How To Configure Data Management Gateways In Office 365 To Allow The Refresh Of On Premise (aka in your local environment) Data

I recently started playing around with Office 365 and PowerBI. Now that you can connect your organizations on premise data with Office 365, Office 365 becomes a much more viable solution for delivering Business Intelligence. I did meet my fair share of roadblocks when trying to figure out how to set up a connection to my on prem data though, so I figured I’d write it all down to save others (or myself) some time in the future. It’s worth mentioning that you have to have PowerBI enabled in order to get all of this to work.

The examples below were created using a dev environment and the AdventureWorks DW2012 db, so you’ll need to alter some of the connection info to suit your particular scenario. At the end of the tutorial we’ll have a PowerPivot workbook hosted in Office 365 that is configured to refresh data from our on premise server. Cool eh? So let’s get started.

Connecting Office 365 to your on prem data can be boiled down to 4 main tasks:

  1. Creating and configuring a “Management Gateway” in Office 365 and your computer.
  2. Creating a data source in Office 365.
  3. Create a PowerPivot workbook that’s connected to your on prem data.
  4. Scheduling/testing the refresh.

Creating a “Management Gateway” in Office 365

  1. In office 365 go to the admin dropdown (located in the upper right hand corner) then go to “PowerBI”.
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  2. Click on “gateways”.
  3. Click the “+” next to “new gateway”
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  4. Fill out the name and description section of the new gateway. In this example we will not be using the “cloud credential store”, so ensure that the enable box for that option is not checked.
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  5. Click the “Create” button.
  6. If you haven’t done so previously, use the download button to download and install the gateway software.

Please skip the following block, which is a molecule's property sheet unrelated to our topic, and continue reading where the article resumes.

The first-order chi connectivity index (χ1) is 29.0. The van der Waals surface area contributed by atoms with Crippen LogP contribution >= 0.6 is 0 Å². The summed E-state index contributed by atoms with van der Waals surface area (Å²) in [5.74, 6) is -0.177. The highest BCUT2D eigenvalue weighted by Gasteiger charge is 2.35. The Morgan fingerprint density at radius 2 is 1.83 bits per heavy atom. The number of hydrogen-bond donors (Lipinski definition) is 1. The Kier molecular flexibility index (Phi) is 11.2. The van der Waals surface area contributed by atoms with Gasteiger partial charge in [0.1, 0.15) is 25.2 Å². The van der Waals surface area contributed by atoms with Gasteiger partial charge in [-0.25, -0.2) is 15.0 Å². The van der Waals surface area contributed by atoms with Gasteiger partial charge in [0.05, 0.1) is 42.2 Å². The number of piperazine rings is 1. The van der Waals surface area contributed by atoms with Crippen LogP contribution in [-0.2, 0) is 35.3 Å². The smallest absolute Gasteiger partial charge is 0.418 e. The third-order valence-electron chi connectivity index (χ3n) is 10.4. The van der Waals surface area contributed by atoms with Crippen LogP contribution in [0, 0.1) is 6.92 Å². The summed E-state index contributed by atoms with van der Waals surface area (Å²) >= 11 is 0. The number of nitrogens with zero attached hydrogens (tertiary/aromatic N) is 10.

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    The gateway software should be installed on a machine that has access to the data you’re planning to import into Office 365. It should also be noted that the machine you install the gateway software on will need to be running/on in order for any scheduled refreshes to actually work.

  7. Highlight and copy the “Gateway Key” (we’re going to use it in just a minute)
  8. Open the Gateway software once it’s installed.
  9. Click the “Start Service” button if it’s not already running.
  10. Click the “register gateway” button and paste in the gateway key you copied in step 7
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  11. Click finish on the “install & register” screen in your browser.

After completing the steps above your Power Bi admin center, and Microsoft Data management Gateway Configuration Manager should look like the screens below if everything has gone well.

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Power BI admin center

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Microsoft Data Management Gateway Configuration Manager

 

Creating a data source in Office 365

Now that we’ve configured our gateway, we need to create a data source to the database our workbooks will use to refresh data. Follow these steps: